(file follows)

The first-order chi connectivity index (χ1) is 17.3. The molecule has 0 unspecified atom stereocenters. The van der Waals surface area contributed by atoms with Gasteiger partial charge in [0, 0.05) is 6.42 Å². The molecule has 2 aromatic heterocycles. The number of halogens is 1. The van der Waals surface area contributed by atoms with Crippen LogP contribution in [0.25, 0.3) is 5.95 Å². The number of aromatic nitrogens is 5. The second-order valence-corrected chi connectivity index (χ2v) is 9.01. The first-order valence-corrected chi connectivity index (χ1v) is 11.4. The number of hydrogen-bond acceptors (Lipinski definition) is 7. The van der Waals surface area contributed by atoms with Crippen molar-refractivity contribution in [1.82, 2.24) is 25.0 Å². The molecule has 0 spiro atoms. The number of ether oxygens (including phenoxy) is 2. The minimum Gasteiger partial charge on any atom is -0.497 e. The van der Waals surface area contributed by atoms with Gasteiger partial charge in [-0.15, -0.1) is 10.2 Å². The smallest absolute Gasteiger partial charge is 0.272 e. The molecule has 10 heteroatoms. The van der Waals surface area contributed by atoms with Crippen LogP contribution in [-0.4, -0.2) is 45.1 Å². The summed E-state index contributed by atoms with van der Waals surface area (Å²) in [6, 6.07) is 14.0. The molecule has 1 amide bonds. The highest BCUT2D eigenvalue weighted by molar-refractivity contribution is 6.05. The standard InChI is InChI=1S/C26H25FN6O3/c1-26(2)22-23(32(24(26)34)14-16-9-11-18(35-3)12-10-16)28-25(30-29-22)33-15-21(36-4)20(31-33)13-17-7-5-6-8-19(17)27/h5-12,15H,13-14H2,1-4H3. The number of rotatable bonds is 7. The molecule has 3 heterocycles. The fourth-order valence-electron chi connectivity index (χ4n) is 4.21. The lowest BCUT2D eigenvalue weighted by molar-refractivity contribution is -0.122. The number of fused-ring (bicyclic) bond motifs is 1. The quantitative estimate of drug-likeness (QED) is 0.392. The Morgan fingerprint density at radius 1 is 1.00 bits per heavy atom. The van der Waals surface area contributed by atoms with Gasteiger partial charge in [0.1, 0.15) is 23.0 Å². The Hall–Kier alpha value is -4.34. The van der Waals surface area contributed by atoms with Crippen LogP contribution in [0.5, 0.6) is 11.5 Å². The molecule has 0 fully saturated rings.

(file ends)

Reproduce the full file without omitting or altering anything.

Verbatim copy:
The first-order chi connectivity index (χ1) is 17.3. The molecule has 0 unspecified atom stereocenters. The van der Waals surface area contributed by atoms with Gasteiger partial charge in [0, 0.05) is 6.42 Å². The molecule has 2 aromatic heterocycles. The number of halogens is 1. The van der Waals surface area contributed by atoms with Crippen LogP contribution in [0.25, 0.3) is 5.95 Å². The number of aromatic nitrogens is 5. The second-order valence-corrected chi connectivity index (χ2v) is 9.01. The first-order valence-corrected chi connectivity index (χ1v) is 11.4. The number of hydrogen-bond acceptors (Lipinski definition) is 7. The van der Waals surface area contributed by atoms with Crippen molar-refractivity contribution in [1.82, 2.24) is 25.0 Å². The molecule has 0 spiro atoms. The number of ether oxygens (including phenoxy) is 2. The minimum Gasteiger partial charge on any atom is -0.497 e. The van der Waals surface area contributed by atoms with Gasteiger partial charge in [-0.15, -0.1) is 10.2 Å². The smallest absolute Gasteiger partial charge is 0.272 e. The molecule has 10 heteroatoms. The van der Waals surface area contributed by atoms with Crippen LogP contribution in [-0.4, -0.2) is 45.1 Å². The summed E-state index contributed by atoms with van der Waals surface area (Å²) in [6, 6.07) is 14.0. The molecule has 1 amide bonds. The highest BCUT2D eigenvalue weighted by molar-refractivity contribution is 6.05. The standard InChI is InChI=1S/C26H25FN6O3/c1-26(2)22-23(32(24(26)34)14-16-9-11-18(35-3)12-10-16)28-25(30-29-22)33-15-21(36-4)20(31-33)13-17-7-5-6-8-19(17)27/h5-12,15H,13-14H2,1-4H3. The number of rotatable bonds is 7. The molecule has 3 heterocycles. The fourth-order valence-electron chi connectivity index (χ4n) is 4.21. The lowest BCUT2D eigenvalue weighted by molar-refractivity contribution is -0.122. The number of fused-ring (bicyclic) bond motifs is 1. The quantitative estimate of drug-likeness (QED) is 0.392. The Morgan fingerprint density at radius 1 is 1.00 bits per heavy atom. The van der Waals surface area contributed by atoms with Gasteiger partial charge in [0.1, 0.15) is 23.0 Å². The Hall–Kier alpha value is -4.34. The van der Waals surface area contributed by atoms with Crippen LogP contribution in [0.5, 0.6) is 11.5 Å². The molecule has 0 fully saturated rings.